[darcs-users] Re: More on version management...

Jan Braun janbraun at gmx.de
Wed Mar 24 02:09:43 UTC 2004


Graham Klyne wrote:
> At 10:26 22/03/04 -0500, David Roundy wrote:
> >
> >Well, it could be that darcs isn't for you.
> >[...]
> 
> I find myself agreeing with Keith, but still looking for common 
> ground.  Let me see if I can articulate why this may be important.
> 
> When working with documents in a collaborative environment (such as 
> standards authoring), it is often the case that reviewer comments are made 
> against some particular version of a document, and it is really helpful if 
> the document revision can be clearly identified in an environment where 
> changes may be occurring quite frequently.  CVS $Id: $ does this very well.
> 
> This situation involves being able to identify a particular file version 
> that has been separated from its repository.
> 
> Having briefly read about the Darcs approach, it seems to me that:
> - it would be feasible to include an "extra" change in the source file each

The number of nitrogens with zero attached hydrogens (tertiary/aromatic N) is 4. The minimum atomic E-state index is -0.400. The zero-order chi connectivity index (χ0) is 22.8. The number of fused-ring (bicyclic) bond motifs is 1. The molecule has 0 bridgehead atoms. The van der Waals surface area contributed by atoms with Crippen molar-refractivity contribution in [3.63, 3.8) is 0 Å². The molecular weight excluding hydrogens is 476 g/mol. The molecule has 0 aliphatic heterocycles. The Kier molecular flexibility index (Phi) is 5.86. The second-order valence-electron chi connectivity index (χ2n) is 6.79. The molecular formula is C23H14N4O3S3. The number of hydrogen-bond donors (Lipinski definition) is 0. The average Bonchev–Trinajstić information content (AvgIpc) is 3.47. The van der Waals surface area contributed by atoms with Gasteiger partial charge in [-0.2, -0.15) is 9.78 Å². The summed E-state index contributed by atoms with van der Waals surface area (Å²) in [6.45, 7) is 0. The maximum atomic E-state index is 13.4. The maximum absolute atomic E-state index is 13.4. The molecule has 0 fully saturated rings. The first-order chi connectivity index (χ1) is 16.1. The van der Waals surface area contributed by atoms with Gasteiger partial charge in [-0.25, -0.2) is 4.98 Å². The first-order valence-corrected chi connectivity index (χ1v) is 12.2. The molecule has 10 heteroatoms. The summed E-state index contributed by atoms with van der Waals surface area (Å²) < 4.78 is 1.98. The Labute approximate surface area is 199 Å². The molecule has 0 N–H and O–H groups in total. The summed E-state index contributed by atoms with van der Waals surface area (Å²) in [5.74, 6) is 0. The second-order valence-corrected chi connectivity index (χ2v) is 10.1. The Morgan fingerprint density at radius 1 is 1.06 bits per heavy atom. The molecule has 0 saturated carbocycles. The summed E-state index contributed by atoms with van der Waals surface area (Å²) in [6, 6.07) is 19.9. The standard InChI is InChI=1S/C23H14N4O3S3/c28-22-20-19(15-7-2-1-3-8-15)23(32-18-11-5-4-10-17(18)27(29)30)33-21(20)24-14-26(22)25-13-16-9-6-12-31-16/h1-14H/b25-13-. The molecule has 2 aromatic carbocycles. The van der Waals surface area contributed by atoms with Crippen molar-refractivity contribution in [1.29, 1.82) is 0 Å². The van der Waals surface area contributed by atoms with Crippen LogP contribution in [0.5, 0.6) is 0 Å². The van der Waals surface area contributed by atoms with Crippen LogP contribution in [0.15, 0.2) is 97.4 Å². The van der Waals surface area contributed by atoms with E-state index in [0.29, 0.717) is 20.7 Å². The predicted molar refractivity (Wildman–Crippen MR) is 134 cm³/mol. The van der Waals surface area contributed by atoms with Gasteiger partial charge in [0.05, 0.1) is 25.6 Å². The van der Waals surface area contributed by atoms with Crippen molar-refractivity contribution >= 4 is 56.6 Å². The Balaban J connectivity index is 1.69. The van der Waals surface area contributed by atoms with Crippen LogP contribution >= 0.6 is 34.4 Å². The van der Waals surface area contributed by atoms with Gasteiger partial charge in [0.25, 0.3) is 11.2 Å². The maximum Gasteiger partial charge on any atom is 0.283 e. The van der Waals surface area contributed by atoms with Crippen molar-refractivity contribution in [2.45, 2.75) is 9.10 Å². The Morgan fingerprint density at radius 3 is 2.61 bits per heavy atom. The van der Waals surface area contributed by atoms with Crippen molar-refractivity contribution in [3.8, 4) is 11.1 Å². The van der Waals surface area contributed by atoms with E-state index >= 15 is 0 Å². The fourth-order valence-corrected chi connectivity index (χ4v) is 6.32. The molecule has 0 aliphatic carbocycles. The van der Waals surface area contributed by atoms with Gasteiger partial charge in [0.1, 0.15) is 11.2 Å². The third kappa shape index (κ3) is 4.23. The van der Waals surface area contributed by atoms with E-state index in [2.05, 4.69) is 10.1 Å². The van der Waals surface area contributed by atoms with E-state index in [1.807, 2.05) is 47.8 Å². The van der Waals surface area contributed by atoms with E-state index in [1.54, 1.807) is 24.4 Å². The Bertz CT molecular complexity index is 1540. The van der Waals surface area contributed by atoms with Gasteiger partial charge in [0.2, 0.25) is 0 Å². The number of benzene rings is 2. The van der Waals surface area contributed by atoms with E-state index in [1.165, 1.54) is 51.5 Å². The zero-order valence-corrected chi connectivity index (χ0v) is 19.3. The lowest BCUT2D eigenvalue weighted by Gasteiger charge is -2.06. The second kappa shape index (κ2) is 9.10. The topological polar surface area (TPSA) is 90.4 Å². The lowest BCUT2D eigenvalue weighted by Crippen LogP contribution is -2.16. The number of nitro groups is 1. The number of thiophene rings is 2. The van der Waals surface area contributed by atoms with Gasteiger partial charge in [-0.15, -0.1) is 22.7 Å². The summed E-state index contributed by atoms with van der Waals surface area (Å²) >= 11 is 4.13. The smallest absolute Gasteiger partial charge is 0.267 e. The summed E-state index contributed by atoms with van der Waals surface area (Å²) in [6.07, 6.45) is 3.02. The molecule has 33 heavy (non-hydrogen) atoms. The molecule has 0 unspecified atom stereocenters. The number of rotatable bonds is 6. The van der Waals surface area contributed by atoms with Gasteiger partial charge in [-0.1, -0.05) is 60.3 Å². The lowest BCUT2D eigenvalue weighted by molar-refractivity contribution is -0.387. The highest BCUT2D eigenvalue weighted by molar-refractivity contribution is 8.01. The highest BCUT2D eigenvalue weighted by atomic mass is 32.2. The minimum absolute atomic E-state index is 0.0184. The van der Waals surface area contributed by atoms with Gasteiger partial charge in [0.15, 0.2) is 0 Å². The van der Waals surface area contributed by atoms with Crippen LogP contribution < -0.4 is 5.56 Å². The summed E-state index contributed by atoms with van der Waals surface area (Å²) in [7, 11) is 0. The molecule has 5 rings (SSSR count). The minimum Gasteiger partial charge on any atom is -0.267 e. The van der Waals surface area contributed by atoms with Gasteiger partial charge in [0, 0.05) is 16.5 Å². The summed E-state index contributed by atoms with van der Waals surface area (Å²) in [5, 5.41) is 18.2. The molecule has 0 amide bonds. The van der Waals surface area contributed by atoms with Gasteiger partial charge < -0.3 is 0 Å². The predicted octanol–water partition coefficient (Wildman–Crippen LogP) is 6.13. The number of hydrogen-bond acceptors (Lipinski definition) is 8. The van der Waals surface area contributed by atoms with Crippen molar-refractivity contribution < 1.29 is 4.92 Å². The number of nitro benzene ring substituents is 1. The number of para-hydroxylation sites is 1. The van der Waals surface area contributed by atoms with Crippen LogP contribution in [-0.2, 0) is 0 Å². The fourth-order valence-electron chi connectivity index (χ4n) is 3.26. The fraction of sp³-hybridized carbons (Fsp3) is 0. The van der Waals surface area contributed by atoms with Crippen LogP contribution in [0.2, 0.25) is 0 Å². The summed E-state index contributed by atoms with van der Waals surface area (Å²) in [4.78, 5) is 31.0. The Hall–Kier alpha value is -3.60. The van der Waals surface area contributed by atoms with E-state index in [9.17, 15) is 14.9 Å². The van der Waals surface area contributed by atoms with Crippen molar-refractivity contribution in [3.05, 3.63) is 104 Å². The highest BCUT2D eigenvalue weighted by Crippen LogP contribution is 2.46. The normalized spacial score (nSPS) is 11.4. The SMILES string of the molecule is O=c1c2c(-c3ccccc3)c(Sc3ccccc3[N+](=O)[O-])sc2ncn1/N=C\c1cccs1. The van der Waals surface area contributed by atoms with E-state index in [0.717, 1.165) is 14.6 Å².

> time a change is recorded.
> - but such changes would undermine one of darcs goals, by creating 
> otherwise unnecessary dependencies between patches.

If I may quote an IMHO excellent insight from the darcs documentration:

| One can also look at [revision control systems] as having two distinct uses.
| One is to provide a history of previous versions. The other is to keep track
| of changes that are made to the repository, and to allow these changes to be
| merged and moved from one repository to another. These two uses are distinct,
| and almost orthogonal, in the sense that a tool can support one of the two
| uses optimally while providing no support for the other.

and then:

| Darcs is not intended to maintain a history of versions, although it is
| possible to kludge together such a revision history [...]

...which seems to be the thing you're wanting to do here.

Thus you might be using the wrong tool. Don't get me wrong, I think darcs is
a wonderful program, but it's strengths are (IMHO) its decentralized nature[1]
and the ability to selectvely get some specific changes from a remote repo
("cherry picking"). I don't imagine either is particularly useful in the
context of standards authoring.
If you want just CVS without the flaws, try Subversion.
If you actually have a lot of code with a standards document embedded, then
we might have a problem ;-)

I hope this helps,
	Jan

[1] which means: I can get some project's source and start hacking away,
creating my own branch in the process, without applying for "commit access"






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